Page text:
Chashu or Char Siu? A Brief Look

Photo of Okamoto Kitchen's Pork Chashu Sandwich

One of our most notable menu items is our Pork Chashu Sandwich. Some of our customers are probably only familiar with chashu in the context of ramen. So if you’re unfamiliar with the item, this is the blog post for you! If you already know, you can still keep reading. There’s plenty of tasty food pictures.

Plate of bright red Chinese char siu.

The Japanese name “chashu” actually comes from the Chinese food item with a similar name, “char-siu”. There’s plenty of classic Japanese food items with roots in other countries. However, over the years, they manage to transform those dishes to be something uniquely Japanese. People make char siu with pork and seasoned with honey, five-spice powder, hoisin sauce, dark soy sauce while the other ingredients vary. These days, red food coloring is common in char siu.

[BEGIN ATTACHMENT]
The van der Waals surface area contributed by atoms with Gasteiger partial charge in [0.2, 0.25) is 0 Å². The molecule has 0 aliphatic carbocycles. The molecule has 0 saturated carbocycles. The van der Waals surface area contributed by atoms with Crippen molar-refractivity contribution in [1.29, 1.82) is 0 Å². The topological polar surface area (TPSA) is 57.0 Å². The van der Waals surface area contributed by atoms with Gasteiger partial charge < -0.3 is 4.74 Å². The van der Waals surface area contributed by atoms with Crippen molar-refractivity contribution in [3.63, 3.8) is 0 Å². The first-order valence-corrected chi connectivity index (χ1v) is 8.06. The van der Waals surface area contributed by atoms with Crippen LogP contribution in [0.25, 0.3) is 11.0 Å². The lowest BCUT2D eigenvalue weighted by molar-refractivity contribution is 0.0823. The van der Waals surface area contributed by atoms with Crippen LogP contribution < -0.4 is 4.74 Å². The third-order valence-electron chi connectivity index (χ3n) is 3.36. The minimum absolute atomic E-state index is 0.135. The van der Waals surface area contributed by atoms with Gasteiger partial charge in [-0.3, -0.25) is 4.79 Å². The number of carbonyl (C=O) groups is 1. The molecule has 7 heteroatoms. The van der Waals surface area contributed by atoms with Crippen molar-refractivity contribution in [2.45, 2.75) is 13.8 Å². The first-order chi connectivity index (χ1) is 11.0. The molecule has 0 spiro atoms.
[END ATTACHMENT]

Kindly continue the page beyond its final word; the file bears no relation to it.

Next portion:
Wonton noodle soup with slices of char siu.

Slices of char siu in wonton noodle soup.

People serve char siu in many ways, sometimes as simple as sliced with rice, or chopped up in a bao, or pictured here on top of wonton noodle soup. The Japanese version also tends to be served in a similar way, chopped and served on rice as a chashu don, in a bun, and on top of ramen.

A bowl of chashu don with a soft boiled egg.

Chashu don

Pork belly rolled up and tied with butcher twine in order to make chashu.

Log of chashu.

Japanese chashu is fairly differently from char siu. It is typically braised and, ingredients vary from recipe to recipe. Recipes usually contain sake, mirin, in some way and form. Sometimes a recipe uses negi, garlic, ginger in addition. Braising involves cooking the pork log for hours in the marinade to make it flavorful. Okamoto Kitchen also employs the same method with our Pork Chashu Sandwich. If you’re in the mood for a different type of chashu dish, be sure to stop by Okamoto Kitchen and get it before it’s gone!

Photo of Okamoto Kitchen's Pork Chashu Sandwich